Luton Sixth Form College - A Levels
Which country do you currently live in?
Tell us about your educational and/or career journey since you graduated from Brunel?
Since graduating from Brunel, I spent the first two years working as a Paralegal before taking the step to return back to education and complete the LPC and LLM at law school. Following the gruelling year of law school, I started my training contract a few months later and am now on track to becoming a qualified Solicitor by 2023.
What does a typical day at work involve for you?
Being a Trainee Solicitor means a typical day of work involves getting up and checking my emails to see if anything’s come in overnight or first thing. I then have a video call with my team where we check in with one another and then I begin actioning said things from my inbox. I’ll take a break for lunch, and in the afternoon, I usually have more work to do that’s come in throughout the morning. It usually involves the preparation of a key document for a matter, processing something to move a matter along, or jumping on a client call to discuss next steps on their matter. I also try to fit in a virtual coffee break with a fellow trainee or another colleague. I’ll finish off more work or training in the afternoon, complete all of my admin and time-recording, then log off for the day.
What’s been the highlight of your career journey so far?
As a self-confessed hair enthusiast, the highlight of my career so far has been being able to organise an event at my law firm relating to afro hair. The firm made a pledge to the ‘Halo Code’ and during the Race Equality Week, I co-organised a ‘lunch and learn’ event to delve deeper into the history of afro hair and why it was important for companies and schools to champion the rights of black individuals to embrace and wear all types of afro-hairstyles. It was great fun and an amazing opportunity to talk about something close to my heart.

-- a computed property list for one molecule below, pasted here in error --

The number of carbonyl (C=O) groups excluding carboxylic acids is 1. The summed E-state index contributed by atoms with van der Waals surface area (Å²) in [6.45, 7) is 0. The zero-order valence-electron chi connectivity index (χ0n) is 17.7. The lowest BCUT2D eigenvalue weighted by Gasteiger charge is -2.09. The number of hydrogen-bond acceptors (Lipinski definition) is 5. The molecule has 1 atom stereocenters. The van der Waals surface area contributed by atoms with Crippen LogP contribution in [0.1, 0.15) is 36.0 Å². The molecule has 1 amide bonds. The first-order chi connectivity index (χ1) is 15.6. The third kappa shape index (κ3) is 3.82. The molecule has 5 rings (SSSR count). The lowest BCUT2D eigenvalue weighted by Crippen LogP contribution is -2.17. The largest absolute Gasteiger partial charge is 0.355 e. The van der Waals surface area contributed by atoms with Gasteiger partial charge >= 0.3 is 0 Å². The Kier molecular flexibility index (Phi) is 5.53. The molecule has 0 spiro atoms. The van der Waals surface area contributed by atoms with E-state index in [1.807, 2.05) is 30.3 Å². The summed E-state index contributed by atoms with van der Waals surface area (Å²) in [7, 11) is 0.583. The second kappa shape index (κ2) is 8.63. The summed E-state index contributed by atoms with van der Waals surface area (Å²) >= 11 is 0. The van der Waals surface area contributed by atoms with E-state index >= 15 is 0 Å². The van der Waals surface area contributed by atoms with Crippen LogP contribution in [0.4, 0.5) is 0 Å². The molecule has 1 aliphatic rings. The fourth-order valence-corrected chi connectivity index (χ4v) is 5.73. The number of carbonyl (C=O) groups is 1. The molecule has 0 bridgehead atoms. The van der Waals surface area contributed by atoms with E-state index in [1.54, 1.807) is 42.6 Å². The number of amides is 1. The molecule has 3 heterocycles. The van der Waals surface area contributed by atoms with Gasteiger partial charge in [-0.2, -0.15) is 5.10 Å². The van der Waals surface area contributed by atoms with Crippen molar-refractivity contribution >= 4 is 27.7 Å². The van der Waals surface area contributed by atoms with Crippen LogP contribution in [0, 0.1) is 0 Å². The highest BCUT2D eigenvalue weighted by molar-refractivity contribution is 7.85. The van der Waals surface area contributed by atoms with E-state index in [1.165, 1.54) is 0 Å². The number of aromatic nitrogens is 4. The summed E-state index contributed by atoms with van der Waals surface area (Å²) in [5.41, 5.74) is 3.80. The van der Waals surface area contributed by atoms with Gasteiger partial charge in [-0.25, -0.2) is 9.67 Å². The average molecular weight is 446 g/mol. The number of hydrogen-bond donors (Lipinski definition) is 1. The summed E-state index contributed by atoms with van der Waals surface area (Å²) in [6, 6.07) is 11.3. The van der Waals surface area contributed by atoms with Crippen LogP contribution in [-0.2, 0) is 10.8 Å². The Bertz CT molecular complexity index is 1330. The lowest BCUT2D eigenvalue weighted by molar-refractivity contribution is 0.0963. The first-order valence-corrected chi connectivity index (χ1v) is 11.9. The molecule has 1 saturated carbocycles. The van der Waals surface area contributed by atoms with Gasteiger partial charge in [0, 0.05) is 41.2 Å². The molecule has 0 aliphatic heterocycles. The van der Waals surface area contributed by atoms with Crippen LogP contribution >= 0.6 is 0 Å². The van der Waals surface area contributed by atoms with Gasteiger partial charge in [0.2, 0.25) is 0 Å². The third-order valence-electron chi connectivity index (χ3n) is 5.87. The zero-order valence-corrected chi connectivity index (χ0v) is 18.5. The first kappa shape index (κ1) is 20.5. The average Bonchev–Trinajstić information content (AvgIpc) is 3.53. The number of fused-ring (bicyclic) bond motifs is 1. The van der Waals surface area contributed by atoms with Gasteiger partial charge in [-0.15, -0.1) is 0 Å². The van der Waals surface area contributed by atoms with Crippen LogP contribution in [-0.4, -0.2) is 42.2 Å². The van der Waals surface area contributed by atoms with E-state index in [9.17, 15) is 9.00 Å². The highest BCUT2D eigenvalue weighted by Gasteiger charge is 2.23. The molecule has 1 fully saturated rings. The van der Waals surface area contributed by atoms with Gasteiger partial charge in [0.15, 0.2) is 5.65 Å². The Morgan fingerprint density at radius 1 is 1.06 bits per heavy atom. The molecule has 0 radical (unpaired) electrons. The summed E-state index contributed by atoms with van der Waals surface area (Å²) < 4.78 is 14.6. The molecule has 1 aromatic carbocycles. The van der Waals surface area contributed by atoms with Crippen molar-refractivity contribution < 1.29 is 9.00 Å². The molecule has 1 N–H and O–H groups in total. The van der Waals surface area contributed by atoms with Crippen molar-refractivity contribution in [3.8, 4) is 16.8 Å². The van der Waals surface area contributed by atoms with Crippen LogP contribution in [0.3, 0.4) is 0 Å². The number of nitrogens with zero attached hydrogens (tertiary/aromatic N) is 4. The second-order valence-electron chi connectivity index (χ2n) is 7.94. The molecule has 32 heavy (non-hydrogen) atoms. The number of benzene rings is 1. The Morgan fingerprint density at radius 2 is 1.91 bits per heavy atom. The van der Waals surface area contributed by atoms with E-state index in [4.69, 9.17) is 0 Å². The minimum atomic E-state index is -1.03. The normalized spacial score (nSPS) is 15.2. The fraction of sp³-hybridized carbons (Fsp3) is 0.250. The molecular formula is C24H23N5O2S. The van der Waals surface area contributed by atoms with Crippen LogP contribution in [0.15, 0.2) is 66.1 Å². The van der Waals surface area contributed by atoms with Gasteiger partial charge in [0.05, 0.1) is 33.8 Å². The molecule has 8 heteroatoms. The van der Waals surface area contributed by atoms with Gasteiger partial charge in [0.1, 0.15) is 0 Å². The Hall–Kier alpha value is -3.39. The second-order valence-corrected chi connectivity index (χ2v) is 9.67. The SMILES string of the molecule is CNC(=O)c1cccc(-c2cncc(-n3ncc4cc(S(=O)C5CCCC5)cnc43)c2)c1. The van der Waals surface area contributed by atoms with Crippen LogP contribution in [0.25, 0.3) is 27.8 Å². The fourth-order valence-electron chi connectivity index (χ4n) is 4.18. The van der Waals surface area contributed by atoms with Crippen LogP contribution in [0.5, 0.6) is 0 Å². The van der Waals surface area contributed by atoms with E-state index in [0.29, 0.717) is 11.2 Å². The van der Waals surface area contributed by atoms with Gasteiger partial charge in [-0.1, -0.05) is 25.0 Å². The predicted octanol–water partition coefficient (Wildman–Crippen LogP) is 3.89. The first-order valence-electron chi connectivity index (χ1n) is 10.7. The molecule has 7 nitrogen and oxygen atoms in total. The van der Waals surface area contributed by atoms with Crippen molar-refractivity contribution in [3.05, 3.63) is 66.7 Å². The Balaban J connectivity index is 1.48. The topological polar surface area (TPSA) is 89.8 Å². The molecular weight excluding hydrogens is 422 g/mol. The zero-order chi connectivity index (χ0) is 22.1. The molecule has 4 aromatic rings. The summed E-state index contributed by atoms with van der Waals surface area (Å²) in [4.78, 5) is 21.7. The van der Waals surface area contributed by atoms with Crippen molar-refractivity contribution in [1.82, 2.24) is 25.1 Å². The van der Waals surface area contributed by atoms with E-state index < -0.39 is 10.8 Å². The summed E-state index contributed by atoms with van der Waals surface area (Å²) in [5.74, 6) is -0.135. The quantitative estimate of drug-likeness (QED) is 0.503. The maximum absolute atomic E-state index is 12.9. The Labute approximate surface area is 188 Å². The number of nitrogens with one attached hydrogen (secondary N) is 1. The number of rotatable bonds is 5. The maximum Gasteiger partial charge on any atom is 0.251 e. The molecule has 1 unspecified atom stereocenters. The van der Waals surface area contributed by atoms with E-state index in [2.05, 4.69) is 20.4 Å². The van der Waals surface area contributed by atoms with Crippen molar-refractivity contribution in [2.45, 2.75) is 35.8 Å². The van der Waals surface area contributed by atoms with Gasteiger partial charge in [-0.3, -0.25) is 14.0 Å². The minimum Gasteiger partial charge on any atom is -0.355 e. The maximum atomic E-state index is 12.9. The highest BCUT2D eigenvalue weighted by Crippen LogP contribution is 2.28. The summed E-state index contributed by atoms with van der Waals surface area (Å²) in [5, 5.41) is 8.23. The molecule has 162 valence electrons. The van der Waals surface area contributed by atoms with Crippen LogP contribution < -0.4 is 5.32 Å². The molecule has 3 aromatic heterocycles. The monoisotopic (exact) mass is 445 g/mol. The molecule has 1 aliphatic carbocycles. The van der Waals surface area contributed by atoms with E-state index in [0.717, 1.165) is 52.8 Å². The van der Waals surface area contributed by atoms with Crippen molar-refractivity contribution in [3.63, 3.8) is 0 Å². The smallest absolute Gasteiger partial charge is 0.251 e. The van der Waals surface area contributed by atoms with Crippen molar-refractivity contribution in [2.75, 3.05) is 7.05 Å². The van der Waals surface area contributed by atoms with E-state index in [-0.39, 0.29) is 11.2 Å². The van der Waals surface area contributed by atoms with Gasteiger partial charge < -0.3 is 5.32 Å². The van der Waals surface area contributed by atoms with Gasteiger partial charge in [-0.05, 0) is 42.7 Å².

How would you say your Brunel experience has helped you to get where you are today?
I honestly believe that the experience I gained from my degree and placement year set me in good stead for my career in law. In fact, I think it set me in good stead for a career in any field. The beauty of studying law is that there is much more to the transferable skills you gain rather than the particular subject areas you learn about. An ability to dissect complex information, form an analysis, and articulate your opinion clearly is invaluable in any role.
Why did you choose to study at Brunel and why would you recommend Brunel to others?
I chose Brunel for my undergraduate degree as it was one of the few universities actively encouraging professional placements to law students. For me, a year in the industry was something I considered invaluable in the competitive field that is law, as anything that could demonstrate my commitment to the profession before even graduating could only be an advantage for me. I also liked the location of Brunel. By being a campus-based university, there was a great tight-knit community feel, yet, you also felt the lively city atmosphere of a typical student in London city, providing you with the best of both worlds.
What is your best memory of studying here?
My best memory of studying at Brunel was in my final year, where I had the chance to travel to Athens with nine of my classmates from my International Human Rights class. We spent a week volunteering at a refugee camp and meeting with important and influential people within Athens. Ahead of our trip, we fundraised money in order to make donations to the refugee camp and we also vlogged about our time whilst out there. The video of our trip was shared with our school department, and when I got back I had the chance to present about our trip at an event called ‘Celebrating Women in Law’ alongside the then President of the Law Society! Those are things that you never forget.
If you could give one piece of advice to current Brunel students, what would that be?
My one piece of advice to current Brunel students is that university is too expensive to not make the most out of it. Put yourself forward for all the extra-curricular activities, clubs and societies that you can and make sure to get as much of a variety of experiences as you can. There are also so many resources and departments that are around to make your life much easier, such as the Professional and Development Centre, welfare teams, and librarians, who are always willing to help. I learnt to make the most of everything, and to always ask for help if I needed it!
What would be your top tip or key advice for new graduates as they begin their career journey after leaving Brunel?
My top tip would be to remember that there’s no one set path. I thought that after my undergraduate degree, I’d go straight to law school, get a training contract and qualify as a lawyer by 24. It hasn’t worked out that way but honestly the journey has been something else. And through the ups and downs, I’ve learnt to be open to change, enjoy the journey and keep my faith. Sometimes the journey itself ends up being more fun than the end point!